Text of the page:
Paris & London – Healthcare start-up Alan has debuted a refreshed brand identity that takes a softer approach to clinical care.
Led by London's DesignStudio, its bear-faced mascot – who’s also known as Alan – has been transformed into a fluffier digital entity that’s ‘warm, friendly and empathetic’ in order to resonate emotionally with new audiences, and to attract new talent to the business. ‘We helped position Alan in a new category, simplifying their brand narrative around a subscription to better living,’ explains Campbell Butler, creative director at DesignStudio.
A series of conversational digital assets will allow Alan to connect with people using emojis, digital stickers and playful animations. As a mascot, Alan waves, offers cuddles and welcomes people to its site, where they can explore its health insurance policies.
Beyond the use of sound branding to help medical companies connect with consumers, Alan’s rebrand demonstrates how health services are taking cues from the lifestyle industries to de-stigmatise medical products and position them as more human and emotional. For more, explore the Soft Aid design direction.
Linnaean offers bio-positive urban wellness
Linnaean, London, photography by James McDonald
Linnaean, London, photography by James McDonald
London – Linnaean is a café, retail store and wellness destination created for consumers looking to balance urban living with more natural approaches to health, wellness and self-care.
Inspired by Swedish naturalist Carl Linnaeus, the space in London’s recently-regenerated Nine Elms neighbourhood offers bio-science products, beauty tech and classic salon treatments under one roof. Giving visitors a taste of ‘living evolved’ its treatments and modern apothecary are bolstered by a café and restaurant dedicated to seasonal dining, with menus devised by nutritionally-trained, plant-based chefs.
‘As we become more conscious about the impact our choices have on the planet, the focus becomes less about natural versus scientific ingredients and more on bio-positivity,’ explains Elena Tayleur, its founder. ‘Linnaean aims to support and nurture the local community, and encourage a feeling of urban connectedness and sustainability.'
Created as a one-stop, holistic space, Linnaean responds to the rise in consumers wanting to balance sustainable, natural health and beauty products with efficacy and ease of access. For more, explore our latest macro trend Bio-Positive Beauty.
MarinaTex turns fish scales into bioplastic
UK – Created by UK graduate Lucy Hughes, MarinaTex is a compostable material that turns waste from the fishing industry into an alternative to single-use plastic.
With potential for use in sandwich packaging or bioplastic bags, MarinaTex feels a lot like plastic but is in fact stronger, safer and more sustainable, while requiring low-levels of energy to produce.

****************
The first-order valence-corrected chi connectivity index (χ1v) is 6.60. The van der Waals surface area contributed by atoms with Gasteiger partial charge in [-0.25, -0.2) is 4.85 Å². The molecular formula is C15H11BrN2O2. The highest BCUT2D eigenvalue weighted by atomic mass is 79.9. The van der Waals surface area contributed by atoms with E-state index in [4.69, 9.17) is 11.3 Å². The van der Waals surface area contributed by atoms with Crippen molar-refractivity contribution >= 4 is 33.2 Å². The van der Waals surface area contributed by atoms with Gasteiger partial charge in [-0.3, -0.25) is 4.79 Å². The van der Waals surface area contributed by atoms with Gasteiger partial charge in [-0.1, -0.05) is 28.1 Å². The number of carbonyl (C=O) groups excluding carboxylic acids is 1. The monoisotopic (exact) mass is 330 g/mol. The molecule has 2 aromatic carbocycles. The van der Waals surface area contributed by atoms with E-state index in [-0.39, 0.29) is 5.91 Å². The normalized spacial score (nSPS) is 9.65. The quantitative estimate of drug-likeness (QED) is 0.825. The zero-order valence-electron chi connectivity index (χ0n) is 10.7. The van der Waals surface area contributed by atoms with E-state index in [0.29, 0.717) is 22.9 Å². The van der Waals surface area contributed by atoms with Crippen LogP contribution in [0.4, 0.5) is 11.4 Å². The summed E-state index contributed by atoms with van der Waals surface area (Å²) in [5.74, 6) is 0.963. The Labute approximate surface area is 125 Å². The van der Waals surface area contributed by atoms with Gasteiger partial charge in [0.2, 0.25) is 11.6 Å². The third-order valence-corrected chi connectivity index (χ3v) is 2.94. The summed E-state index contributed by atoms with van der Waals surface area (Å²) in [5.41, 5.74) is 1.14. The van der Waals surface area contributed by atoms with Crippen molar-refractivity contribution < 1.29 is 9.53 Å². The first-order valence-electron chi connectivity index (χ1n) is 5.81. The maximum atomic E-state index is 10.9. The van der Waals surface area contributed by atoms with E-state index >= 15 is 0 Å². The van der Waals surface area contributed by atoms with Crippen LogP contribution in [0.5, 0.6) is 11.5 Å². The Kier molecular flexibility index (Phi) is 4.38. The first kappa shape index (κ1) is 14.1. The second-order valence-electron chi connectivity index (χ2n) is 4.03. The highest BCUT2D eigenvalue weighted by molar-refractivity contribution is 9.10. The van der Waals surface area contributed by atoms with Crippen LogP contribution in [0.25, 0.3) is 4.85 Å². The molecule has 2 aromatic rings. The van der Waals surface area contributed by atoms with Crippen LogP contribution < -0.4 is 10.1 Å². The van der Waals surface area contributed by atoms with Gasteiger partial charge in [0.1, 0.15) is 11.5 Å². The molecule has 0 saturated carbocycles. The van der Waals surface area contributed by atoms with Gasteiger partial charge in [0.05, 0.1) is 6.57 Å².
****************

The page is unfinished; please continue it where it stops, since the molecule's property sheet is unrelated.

The material was developed in response to reports that by 2050 there will be more plastic in the ocean than fish by weight, while 50 million tonnes of waste is created annually by the global fishing industry. ‘I believed that there is value in waste and resources can be renewable,’ Lucy Hughes explains. ‘As [MarinaTex] is biodegradable and translucent, the most impactful alternative applications are single-use plastics.’
MarinaTex recently won the UK national award at the James Dyson Award, a competition that celebrates and inspires the next generation of design engineers. Using material science to turn environmental excess into valuable new resources, MarinaTex is evidence of transformative materials in practice. For more, explore our Material Far Futures report.
MarinaTex by Lucy Hughes
Stat: Saudi Arabia opens its doors to global tourism
Saudi Arabia is positioning itself as a new global luxury travel destination, as it opens up to international tourism for the first time.
According to the Saudi Commission for Tourism and National Heritage, the Arabian country could welcome more than 100 million foreign and domestic visitors by 2030, with 1 million new jobs created in its tourism sector. To date, travel to country has been almost entirely restricted to expats, those with business visas, and religious pilgrims visiting the holy cities of Mecca and Medina.
‘Opening Saudi Arabia to international tourists is a historic moment for our country,’ says Ahmad Al-Khateeb, chairman of the Saudi Commission for Tourism and National Heritage. ‘To visitors we say: be among the first to discover and explore the treasures of Arabia. To investors we say: become part of the fastest-growing tourism sector on earth.’
For hospitality brands and curious travellers alike, Saudi Arabia represents new economic, cultural and experience-led opportunities. For more, subscribers can explore our Saudi Arabia Travel Market.